Are time travelers surfing the Web?

Researchers looked to tweak travelers visiting from the future by sifting through the Internet

If there are time travelers out there, they aren't talking about it on Twitter or Facebook.

At least according to research conducted by Michigan Technological University which this week published a paper "Searching the Internet for evidence of time travelers."

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"We had a whimsical little discussion about this," said Astrophysicist Robert Nemiroff, a professor at the university. The result was a fun-but-serious effort to tease out travelers visiting from the future by sifting through the Internet. Unfortunately, they have uncovered no DeLorean time machines, but that hasn't made the search less interesting, he said in a statement.

Nemiroff said you can't just put out a cattle call for time travelers and expect good results, so his team developed a search strategy based on what they call prescient knowledge. If they could find a mention of something or someone on the Internet before people should have known about it, that could indicate that whoever wrote it had traveled from the future.

To conduct their research, the researcher said they used three search implementations. Specifically in this study, the researchers conducted a series of searches for digital signatures that time travelers potentially left on the Internet. Specifically, we search for content that should not have been known at the time it was posted - or what the team called "prescient" information.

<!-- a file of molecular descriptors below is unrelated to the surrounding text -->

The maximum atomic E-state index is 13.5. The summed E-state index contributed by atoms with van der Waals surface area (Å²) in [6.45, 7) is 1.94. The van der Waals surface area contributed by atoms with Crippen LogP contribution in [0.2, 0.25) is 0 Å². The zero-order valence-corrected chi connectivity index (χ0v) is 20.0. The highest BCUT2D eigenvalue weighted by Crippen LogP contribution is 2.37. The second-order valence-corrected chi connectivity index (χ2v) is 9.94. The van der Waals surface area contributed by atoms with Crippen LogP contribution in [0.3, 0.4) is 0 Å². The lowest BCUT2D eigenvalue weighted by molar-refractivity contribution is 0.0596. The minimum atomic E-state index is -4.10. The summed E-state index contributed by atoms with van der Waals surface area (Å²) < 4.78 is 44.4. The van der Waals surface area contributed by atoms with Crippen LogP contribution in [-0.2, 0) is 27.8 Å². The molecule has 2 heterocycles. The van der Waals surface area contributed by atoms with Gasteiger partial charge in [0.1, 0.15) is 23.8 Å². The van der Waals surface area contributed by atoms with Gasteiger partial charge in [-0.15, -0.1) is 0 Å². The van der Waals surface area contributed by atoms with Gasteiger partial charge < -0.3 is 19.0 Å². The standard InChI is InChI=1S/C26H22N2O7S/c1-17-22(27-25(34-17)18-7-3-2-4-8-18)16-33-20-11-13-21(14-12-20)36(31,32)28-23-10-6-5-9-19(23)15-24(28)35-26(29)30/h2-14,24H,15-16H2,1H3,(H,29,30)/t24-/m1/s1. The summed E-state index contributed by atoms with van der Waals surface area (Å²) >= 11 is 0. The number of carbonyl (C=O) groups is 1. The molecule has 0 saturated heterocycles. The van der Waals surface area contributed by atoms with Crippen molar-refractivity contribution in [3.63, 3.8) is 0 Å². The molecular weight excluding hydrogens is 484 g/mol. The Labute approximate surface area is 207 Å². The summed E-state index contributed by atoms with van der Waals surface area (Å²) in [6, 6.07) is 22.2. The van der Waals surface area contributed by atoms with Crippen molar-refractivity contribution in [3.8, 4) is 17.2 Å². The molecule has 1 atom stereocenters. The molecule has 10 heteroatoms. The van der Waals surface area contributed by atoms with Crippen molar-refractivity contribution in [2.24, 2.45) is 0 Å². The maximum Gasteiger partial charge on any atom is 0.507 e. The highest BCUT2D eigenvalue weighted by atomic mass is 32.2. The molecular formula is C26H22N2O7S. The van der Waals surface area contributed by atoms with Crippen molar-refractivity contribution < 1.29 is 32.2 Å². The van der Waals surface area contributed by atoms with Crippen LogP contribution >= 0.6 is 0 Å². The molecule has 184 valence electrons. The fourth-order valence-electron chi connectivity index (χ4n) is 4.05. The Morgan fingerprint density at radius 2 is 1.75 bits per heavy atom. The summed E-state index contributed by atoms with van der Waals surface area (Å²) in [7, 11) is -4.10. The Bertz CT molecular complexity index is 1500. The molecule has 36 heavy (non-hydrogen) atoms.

"The first search covered prescient content placed on the Internet, highlighted by a comprehensive search for specific terms in tweets on Twitter. The second search examined prescient inquiries submitted to a search engine, highlighted by a comprehensive search for specific search terms submitted to a popular astronomy web site. The third search involved a request for a direct Internet communication, either by email or tweet, pre-dating to the time of the inquiry."

In the end, no time travelers were discovered.

"Unfortunately, as of this writing, no prescient tweets or emails were received," the researchers stated. The authors however, are not convinced that their coming up with zero means zippo to time travel theory. "Although the negative results reported here may indicate that time travelers from the future are not among us and cannot communicate with us over the modern day Internet, they are by no means proof."

The authors also raised the question that time travelers may not want to be found, "and may be good at covering their tracks." Other reasons they came up with zero may have been that the time travelers did not leave the specific event tags that the authors searched for. "Finally, our searches were not comprehensive, so that even if time travelers left the exact event tags searched for here, we might have missed them due to human error, oversight, incompleteness of Internet catalogs and searches, or inaccurate content time tags."

Follow Michael Cooney on Twitter: nwwlayer8 and on Facebook

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